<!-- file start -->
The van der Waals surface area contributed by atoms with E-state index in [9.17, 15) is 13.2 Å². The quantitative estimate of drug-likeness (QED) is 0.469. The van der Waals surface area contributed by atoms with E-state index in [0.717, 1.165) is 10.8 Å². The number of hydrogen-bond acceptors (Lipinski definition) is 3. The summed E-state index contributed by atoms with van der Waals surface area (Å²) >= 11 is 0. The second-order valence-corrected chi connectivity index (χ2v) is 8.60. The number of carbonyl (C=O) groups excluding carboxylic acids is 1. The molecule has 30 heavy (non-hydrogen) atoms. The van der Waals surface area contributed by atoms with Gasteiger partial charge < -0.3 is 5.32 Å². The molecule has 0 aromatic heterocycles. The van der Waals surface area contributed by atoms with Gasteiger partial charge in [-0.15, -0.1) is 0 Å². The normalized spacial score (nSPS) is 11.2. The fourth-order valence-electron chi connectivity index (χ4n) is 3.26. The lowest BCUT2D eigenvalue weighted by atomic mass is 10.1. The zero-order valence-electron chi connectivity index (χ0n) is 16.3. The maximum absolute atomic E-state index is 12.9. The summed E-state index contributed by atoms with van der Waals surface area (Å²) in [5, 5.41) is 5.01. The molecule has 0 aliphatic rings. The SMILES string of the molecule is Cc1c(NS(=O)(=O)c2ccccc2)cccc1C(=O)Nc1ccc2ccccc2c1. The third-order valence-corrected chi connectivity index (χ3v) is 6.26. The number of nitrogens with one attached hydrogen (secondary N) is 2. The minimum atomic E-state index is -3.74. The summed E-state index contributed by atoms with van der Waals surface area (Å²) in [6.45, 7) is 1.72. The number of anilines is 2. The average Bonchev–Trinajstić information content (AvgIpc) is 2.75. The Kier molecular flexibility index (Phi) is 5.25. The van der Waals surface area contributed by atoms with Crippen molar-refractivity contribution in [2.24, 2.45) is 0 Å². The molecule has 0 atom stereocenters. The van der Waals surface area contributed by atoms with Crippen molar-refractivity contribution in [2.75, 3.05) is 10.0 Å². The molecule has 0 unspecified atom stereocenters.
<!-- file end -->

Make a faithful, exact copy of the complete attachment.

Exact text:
The van der Waals surface area contributed by atoms with E-state index in [9.17, 15) is 13.2 Å². The quantitative estimate of drug-likeness (QED) is 0.469. The van der Waals surface area contributed by atoms with E-state index in [0.717, 1.165) is 10.8 Å². The number of hydrogen-bond acceptors (Lipinski definition) is 3. The summed E-state index contributed by atoms with van der Waals surface area (Å²) >= 11 is 0. The second-order valence-corrected chi connectivity index (χ2v) is 8.60. The number of carbonyl (C=O) groups excluding carboxylic acids is 1. The molecule has 30 heavy (non-hydrogen) atoms. The van der Waals surface area contributed by atoms with Gasteiger partial charge < -0.3 is 5.32 Å². The molecule has 0 aromatic heterocycles. The van der Waals surface area contributed by atoms with Gasteiger partial charge in [-0.15, -0.1) is 0 Å². The normalized spacial score (nSPS) is 11.2. The fourth-order valence-electron chi connectivity index (χ4n) is 3.26. The lowest BCUT2D eigenvalue weighted by atomic mass is 10.1. The zero-order valence-electron chi connectivity index (χ0n) is 16.3. The maximum absolute atomic E-state index is 12.9. The summed E-state index contributed by atoms with van der Waals surface area (Å²) in [5, 5.41) is 5.01. The molecule has 0 aliphatic rings. The SMILES string of the molecule is Cc1c(NS(=O)(=O)c2ccccc2)cccc1C(=O)Nc1ccc2ccccc2c1. The third-order valence-corrected chi connectivity index (χ3v) is 6.26. The number of nitrogens with one attached hydrogen (secondary N) is 2. The minimum atomic E-state index is -3.74. The summed E-state index contributed by atoms with van der Waals surface area (Å²) in [6.45, 7) is 1.72. The number of anilines is 2. The average Bonchev–Trinajstić information content (AvgIpc) is 2.75. The Kier molecular flexibility index (Phi) is 5.25. The van der Waals surface area contributed by atoms with Crippen molar-refractivity contribution in [2.24, 2.45) is 0 Å². The molecule has 0 atom stereocenters. The van der Waals surface area contributed by atoms with Crippen molar-refractivity contribution in [2.75, 3.05) is 10.0 Å². The molecule has 0 unspecified atom stereocenters.